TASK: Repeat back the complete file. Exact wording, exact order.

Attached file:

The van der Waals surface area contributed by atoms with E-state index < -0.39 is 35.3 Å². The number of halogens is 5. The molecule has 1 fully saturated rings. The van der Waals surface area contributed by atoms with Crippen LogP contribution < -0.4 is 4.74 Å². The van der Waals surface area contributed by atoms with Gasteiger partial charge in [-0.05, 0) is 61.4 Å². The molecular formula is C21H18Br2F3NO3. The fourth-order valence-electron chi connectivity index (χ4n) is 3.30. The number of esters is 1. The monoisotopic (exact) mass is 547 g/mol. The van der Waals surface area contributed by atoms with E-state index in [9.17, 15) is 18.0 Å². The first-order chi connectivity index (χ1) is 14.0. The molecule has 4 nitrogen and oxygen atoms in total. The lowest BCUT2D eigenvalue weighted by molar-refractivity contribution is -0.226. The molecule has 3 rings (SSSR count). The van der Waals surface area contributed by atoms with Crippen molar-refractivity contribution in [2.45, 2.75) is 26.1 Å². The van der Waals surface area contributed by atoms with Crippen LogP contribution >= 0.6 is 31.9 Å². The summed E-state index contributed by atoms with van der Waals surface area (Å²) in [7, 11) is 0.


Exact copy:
The van der Waals surface area contributed by atoms with E-state index < -0.39 is 35.3 Å². The number of halogens is 5. The molecule has 1 fully saturated rings. The van der Waals surface area contributed by atoms with Crippen LogP contribution < -0.4 is 4.74 Å². The van der Waals surface area contributed by atoms with Gasteiger partial charge in [-0.05, 0) is 61.4 Å². The molecular formula is C21H18Br2F3NO3. The fourth-order valence-electron chi connectivity index (χ4n) is 3.30. The number of esters is 1. The monoisotopic (exact) mass is 547 g/mol. The van der Waals surface area contributed by atoms with E-state index in [9.17, 15) is 18.0 Å². The first-order chi connectivity index (χ1) is 14.0. The molecule has 4 nitrogen and oxygen atoms in total. The lowest BCUT2D eigenvalue weighted by molar-refractivity contribution is -0.226. The molecule has 3 rings (SSSR count). The van der Waals surface area contributed by atoms with Crippen molar-refractivity contribution in [2.45, 2.75) is 26.1 Å². The van der Waals surface area contributed by atoms with Crippen LogP contribution >= 0.6 is 31.9 Å². The summed E-state index contributed by atoms with van der Waals surface area (Å²) in [7, 11) is 0.